Dissenters’ Digest takes a look at last year’s top stories covering whistleblowers, watchdogs, and government accountability.
OSC Finds Retaliation on Air Force Base. The Office of Special Counsel submitted a report to the Air Force alleging that four whistleblowers at the Dover Air Force Base mortuary were retaliated against for disclosing mishandling of troop remains. OSC gave the Air Force the opportunity to review the report and respond. “If the Air Force does not respond or responds in a way that OSC finds insufficient or unreasonable, OSC can pursue disciplinary action against civilian employees before the Merit Systems Protection Board,” OSC said.
FDA E-mail Monitoring Causes Stir. Congressional representatives objected to allegations that whistleblowers at the Food and Drug Administration were subjected to electronic surveillance that captured their communications with Congress and the Office of Special Counsel. Senator Chuck Grassley and Rep. Darrell Issa asked the Special Counsel to investigate. OSC, which had been investigating allegations of retaliation against some of the FDA whistleblowers, expanded its investigation.
Congressional Appearances. MSPB Chair Susan Grundmann and Special Counsel Carolyn Lerner appeared before a Senate committee to discuss progress and challenges in their respective organizations. In a separate hearing, MSPB Member nominee Mark A. Robbins appeared headed for confirmation.
Torture Legality Questioned by State. The National Security Archive uncovered a 2006 State Department memo casting doubt on Justice Department arguments approving the CIA’s “enhanced interrogation techniques.” The author of that memo, Philip Zelikow, was a counselor to Secretary of State Condoleezza Rice. It is believed that the Bush Administration attempted to destroy all copies of the memo.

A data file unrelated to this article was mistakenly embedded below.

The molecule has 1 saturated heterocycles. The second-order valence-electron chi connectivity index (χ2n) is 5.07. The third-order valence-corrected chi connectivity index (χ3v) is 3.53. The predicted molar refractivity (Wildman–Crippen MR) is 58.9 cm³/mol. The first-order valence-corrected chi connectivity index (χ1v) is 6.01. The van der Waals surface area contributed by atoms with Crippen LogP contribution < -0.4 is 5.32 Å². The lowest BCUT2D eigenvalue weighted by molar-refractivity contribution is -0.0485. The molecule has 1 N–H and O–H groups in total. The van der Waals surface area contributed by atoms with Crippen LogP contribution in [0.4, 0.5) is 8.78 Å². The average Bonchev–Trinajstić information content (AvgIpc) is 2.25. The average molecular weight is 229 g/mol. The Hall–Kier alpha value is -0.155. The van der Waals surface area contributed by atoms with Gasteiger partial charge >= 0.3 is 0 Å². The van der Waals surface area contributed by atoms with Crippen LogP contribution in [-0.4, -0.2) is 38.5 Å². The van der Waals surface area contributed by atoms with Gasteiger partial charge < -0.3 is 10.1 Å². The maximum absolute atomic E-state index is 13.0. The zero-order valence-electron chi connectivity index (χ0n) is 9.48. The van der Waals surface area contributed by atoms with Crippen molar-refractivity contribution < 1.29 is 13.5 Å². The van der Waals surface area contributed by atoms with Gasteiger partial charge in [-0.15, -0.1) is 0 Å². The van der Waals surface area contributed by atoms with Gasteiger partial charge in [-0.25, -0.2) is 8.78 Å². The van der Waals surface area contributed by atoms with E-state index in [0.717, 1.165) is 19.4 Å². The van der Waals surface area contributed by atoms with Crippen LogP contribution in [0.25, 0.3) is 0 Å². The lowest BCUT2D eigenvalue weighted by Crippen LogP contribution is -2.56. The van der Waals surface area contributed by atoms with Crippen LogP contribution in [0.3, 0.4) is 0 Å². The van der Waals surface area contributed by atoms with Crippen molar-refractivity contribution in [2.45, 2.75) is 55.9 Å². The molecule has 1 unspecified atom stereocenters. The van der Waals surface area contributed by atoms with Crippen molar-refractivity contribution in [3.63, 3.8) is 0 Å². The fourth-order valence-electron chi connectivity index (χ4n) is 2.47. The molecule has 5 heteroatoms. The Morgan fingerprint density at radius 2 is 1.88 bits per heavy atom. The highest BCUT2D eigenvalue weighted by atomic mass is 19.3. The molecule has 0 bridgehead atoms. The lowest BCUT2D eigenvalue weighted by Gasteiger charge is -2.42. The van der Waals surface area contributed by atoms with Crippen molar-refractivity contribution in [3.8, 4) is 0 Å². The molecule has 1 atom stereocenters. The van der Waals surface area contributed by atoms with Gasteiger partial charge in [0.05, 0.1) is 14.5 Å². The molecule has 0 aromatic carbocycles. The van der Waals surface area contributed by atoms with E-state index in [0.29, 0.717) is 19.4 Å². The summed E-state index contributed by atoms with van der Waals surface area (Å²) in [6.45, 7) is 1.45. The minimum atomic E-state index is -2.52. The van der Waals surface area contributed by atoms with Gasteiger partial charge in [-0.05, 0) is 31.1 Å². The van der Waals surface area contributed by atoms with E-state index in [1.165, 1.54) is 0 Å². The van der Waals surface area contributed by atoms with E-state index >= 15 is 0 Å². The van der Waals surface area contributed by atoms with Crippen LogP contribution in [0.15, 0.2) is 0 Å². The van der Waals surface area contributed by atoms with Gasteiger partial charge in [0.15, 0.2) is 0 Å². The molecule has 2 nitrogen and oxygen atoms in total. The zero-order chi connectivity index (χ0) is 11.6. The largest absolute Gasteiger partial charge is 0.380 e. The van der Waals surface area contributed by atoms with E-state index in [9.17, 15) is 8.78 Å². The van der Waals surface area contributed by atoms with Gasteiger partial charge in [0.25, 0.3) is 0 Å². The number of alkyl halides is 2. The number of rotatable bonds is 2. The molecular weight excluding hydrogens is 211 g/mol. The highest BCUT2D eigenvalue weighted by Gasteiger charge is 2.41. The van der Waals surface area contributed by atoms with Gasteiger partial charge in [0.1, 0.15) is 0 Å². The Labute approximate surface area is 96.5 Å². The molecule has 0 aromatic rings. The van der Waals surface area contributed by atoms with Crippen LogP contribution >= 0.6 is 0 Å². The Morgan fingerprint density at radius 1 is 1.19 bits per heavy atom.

DOJ Coverup Exposed. The Department of Justice failed to notify defendants or their attorneys of possibly exculpatory evidence of flawed forensic procedures for years. FBI whistleblower Dr. Frederic Whitehurst disclosed improper procedures in the FBI crime lab almost 20 years ago, which led to a nine-year DOJ task force to determine if any defendants were wrongfully incarcerated. The DOJ task force “operated in secret and with close oversight by FBI and Justice Department brass–including [then-Attorney General Janet] Reno and [FBI Director Louis] Freeh’s top deputy–who took steps to control the information uncovered by the group.”
FAA Oversight Failures. In a rare move, the Office of Special Counsel combined seven whistleblower disclosures from FAA employees into one report to the President and Congress, citing an ongoing series of troubling safety disclosures by air traffic controllers and other FAA employees” which have not been rectified by the Department of Transportation.
Beyond Reproach. Efforts to pass the Whistleblower Protection Enhancement Act came under scrutiny after it was disclosed by the lead lobbyists that the bill would not contain jury trial provisions, a long-sought reform. The admission came after the Make It Safe Campaign Steering Committee objected to grassroots attempts to publicize an open letter to Congress which highlighted flaws in the bill. Moreover, these grassroots efforts noted that the Steering Committee had failed to engage the whistleblower community and the public in its lobbying activities, as well as practice transparency and accountability, the values it publicly champions.
Looking Backwards. President George W. Bush ignored a number of the CIA’s pre-9/11 warnings, according to new FOIA documents declassified and revealed this month.
Consciousness of Guilt. The Office of Special Counsel released a memo this month to the federal government urging agencies not to spy on whistleblowers, following allegations of improper surveillance by the FDA. Doing so, the memo said, might lead OSC to conclude that retaliation is afoot.